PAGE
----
• We’ve had “Leads” in the past at SourceCred, however that role was extremely ill-defined and mostly indicated someone with context on a domain, a willingness to take responsibility for moving those goals forward, and the agency to single-handedly make policy within a domain. The role of a Leader in the context of Sociocracy is pretty different and far more clearly defined as the advocate for top-down input, NOT as an individual with the authority to single-handedly make policy decisions.

    • I personally don’t like the term “Leader” as it holds a lot of inherent connotations. I’d prefer to call it something like “top-down link” or any other term that defines its purpose more concretely.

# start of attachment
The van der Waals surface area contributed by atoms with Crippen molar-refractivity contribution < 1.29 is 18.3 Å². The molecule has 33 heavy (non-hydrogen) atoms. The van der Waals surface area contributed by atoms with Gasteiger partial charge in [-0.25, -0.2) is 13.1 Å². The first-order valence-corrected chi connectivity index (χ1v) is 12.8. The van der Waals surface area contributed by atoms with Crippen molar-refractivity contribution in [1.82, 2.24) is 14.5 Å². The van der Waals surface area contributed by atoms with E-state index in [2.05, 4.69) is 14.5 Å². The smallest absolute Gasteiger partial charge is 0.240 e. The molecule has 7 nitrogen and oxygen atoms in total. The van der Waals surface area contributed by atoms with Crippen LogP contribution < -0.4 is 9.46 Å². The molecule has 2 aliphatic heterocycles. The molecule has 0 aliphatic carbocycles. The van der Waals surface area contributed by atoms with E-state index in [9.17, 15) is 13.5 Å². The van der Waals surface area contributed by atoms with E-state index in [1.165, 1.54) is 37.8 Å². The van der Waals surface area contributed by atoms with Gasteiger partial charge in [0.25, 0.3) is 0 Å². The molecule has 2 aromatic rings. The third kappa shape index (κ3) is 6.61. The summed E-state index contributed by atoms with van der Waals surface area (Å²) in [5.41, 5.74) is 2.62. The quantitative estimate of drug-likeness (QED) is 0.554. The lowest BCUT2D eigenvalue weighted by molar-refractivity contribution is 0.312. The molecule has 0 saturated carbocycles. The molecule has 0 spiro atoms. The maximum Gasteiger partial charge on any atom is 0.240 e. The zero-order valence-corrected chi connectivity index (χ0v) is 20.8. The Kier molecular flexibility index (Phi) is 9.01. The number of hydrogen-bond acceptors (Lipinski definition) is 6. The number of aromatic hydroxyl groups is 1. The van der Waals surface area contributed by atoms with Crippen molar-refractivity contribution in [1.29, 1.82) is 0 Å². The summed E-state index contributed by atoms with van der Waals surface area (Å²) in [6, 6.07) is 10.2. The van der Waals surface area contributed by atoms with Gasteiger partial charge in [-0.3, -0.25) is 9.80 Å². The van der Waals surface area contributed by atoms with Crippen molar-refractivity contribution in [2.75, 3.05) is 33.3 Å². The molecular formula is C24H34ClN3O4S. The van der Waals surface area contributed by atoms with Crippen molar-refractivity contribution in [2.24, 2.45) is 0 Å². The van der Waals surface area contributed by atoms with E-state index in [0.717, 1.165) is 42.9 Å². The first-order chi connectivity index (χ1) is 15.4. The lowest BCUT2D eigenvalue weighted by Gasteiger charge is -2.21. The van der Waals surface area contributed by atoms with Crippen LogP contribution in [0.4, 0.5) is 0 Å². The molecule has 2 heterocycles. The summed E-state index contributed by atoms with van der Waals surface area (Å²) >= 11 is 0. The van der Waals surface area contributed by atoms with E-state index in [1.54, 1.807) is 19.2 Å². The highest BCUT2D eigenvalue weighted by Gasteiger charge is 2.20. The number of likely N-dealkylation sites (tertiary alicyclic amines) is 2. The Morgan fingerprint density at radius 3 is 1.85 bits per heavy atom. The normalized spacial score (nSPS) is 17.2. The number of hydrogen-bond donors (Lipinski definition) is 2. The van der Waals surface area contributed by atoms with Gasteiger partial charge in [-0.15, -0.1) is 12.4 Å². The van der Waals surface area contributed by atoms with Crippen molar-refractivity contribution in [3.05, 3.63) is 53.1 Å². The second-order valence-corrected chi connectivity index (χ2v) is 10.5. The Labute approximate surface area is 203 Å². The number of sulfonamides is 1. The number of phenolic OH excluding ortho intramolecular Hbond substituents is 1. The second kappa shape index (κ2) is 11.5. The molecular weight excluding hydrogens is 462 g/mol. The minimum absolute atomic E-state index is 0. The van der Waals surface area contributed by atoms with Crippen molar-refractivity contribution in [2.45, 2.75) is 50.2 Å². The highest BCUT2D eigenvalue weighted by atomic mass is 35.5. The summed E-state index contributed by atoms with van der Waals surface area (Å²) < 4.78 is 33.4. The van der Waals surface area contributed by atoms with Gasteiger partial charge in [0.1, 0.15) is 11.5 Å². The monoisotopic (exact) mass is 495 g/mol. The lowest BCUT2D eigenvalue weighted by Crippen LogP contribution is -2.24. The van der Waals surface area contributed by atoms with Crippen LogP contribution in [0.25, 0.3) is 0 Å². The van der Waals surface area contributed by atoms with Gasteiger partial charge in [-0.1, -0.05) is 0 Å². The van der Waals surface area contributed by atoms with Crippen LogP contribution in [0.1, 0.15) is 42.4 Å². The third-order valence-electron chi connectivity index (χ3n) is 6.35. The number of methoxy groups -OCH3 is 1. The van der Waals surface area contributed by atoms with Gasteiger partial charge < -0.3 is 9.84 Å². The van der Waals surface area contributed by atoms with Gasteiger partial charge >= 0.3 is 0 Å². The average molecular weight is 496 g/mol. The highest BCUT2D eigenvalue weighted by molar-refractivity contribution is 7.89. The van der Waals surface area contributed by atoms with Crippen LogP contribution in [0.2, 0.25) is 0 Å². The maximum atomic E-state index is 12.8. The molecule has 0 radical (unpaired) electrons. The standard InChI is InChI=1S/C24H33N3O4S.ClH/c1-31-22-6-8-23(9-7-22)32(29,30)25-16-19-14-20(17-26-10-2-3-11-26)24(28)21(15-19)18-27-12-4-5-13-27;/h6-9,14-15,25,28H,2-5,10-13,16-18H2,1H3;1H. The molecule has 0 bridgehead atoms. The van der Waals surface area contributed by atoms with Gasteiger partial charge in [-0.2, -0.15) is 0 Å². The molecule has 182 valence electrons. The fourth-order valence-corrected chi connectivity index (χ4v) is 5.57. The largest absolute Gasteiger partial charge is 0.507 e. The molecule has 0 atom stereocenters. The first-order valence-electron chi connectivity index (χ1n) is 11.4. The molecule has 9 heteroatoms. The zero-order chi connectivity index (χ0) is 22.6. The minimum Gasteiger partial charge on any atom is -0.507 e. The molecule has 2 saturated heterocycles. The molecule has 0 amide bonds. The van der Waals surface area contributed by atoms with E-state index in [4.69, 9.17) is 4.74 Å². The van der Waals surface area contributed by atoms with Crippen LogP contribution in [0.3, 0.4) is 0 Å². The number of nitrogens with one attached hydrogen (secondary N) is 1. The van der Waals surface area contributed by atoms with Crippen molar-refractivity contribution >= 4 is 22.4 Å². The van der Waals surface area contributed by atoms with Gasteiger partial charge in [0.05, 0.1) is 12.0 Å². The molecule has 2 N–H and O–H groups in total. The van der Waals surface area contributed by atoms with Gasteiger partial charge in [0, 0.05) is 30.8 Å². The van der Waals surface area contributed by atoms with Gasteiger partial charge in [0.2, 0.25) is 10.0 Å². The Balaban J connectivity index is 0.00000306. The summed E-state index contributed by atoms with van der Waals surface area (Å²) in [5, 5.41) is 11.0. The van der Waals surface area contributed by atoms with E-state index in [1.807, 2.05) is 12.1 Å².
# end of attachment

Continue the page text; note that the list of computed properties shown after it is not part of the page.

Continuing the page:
• Delegate Role: The Delegate is also a member of both a parent circle and its child circle. They are primarily responsible for managing the bottom-up link between the two; giving voice to needs, advocating for opinions, and communicating disagreements within the child circle to the parent circle, thereby increasing transparency alongside the Leader role.

    • This role is not officially utilized in SourceCred right now despite being vital to increasing communication and agency. At this time Yaz, Jojo, and others often informally play this role in a wide-spread way, aiding communications between groups. This is an under-defined and underutilized role in our space and we could benefit a lot from formalizing it more.